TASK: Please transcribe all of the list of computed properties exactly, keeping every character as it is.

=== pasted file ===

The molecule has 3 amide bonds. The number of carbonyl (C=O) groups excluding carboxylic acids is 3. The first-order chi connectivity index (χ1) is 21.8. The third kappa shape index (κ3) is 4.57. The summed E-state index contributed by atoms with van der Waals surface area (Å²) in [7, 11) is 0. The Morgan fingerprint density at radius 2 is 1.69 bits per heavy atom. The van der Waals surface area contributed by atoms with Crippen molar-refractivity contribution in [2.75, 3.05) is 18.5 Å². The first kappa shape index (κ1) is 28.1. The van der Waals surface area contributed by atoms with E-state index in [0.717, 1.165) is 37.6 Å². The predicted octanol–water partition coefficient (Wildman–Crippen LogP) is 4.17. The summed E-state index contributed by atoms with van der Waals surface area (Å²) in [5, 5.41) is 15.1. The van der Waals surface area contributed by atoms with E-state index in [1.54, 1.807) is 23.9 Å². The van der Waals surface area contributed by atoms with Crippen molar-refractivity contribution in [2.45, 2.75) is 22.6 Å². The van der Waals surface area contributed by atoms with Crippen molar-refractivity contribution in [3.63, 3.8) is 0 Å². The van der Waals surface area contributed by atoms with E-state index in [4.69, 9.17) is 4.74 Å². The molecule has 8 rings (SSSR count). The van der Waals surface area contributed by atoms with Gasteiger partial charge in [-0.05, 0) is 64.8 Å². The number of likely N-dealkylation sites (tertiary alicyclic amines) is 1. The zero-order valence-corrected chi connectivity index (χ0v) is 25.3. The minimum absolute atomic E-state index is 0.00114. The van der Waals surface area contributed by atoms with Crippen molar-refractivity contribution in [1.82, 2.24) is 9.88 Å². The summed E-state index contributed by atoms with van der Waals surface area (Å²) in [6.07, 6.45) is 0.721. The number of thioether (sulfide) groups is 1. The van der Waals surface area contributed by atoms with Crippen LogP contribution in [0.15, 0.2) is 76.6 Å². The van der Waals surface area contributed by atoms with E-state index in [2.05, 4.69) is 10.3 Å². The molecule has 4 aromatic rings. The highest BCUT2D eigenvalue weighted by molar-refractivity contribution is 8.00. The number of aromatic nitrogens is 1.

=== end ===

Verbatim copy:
The molecule has 3 amide bonds. The number of carbonyl (C=O) groups excluding carboxylic acids is 3. The first-order chi connectivity index (χ1) is 21.8. The third kappa shape index (κ3) is 4.57. The summed E-state index contributed by atoms with van der Waals surface area (Å²) in [7, 11) is 0. The Morgan fingerprint density at radius 2 is 1.69 bits per heavy atom. The van der Waals surface area contributed by atoms with Crippen molar-refractivity contribution in [2.75, 3.05) is 18.5 Å². The first kappa shape index (κ1) is 28.1. The van der Waals surface area contributed by atoms with E-state index in [0.717, 1.165) is 37.6 Å². The predicted octanol–water partition coefficient (Wildman–Crippen LogP) is 4.17. The summed E-state index contributed by atoms with van der Waals surface area (Å²) in [5, 5.41) is 15.1. The van der Waals surface area contributed by atoms with E-state index in [1.54, 1.807) is 23.9 Å². The van der Waals surface area contributed by atoms with Crippen molar-refractivity contribution in [2.45, 2.75) is 22.6 Å². The van der Waals surface area contributed by atoms with Crippen molar-refractivity contribution in [3.63, 3.8) is 0 Å². The van der Waals surface area contributed by atoms with E-state index in [4.69, 9.17) is 4.74 Å². The molecule has 8 rings (SSSR count). The van der Waals surface area contributed by atoms with Gasteiger partial charge in [-0.05, 0) is 64.8 Å². The number of likely N-dealkylation sites (tertiary alicyclic amines) is 1. The zero-order valence-corrected chi connectivity index (χ0v) is 25.3. The minimum absolute atomic E-state index is 0.00114. The van der Waals surface area contributed by atoms with Crippen molar-refractivity contribution in [1.82, 2.24) is 9.88 Å². The summed E-state index contributed by atoms with van der Waals surface area (Å²) in [6.07, 6.45) is 0.721. The number of thioether (sulfide) groups is 1. The van der Waals surface area contributed by atoms with Crippen LogP contribution in [0.15, 0.2) is 76.6 Å². The van der Waals surface area contributed by atoms with E-state index in [2.05, 4.69) is 10.3 Å². The molecule has 4 aromatic rings. The highest BCUT2D eigenvalue weighted by molar-refractivity contribution is 8.00. The number of aromatic nitrogens is 1.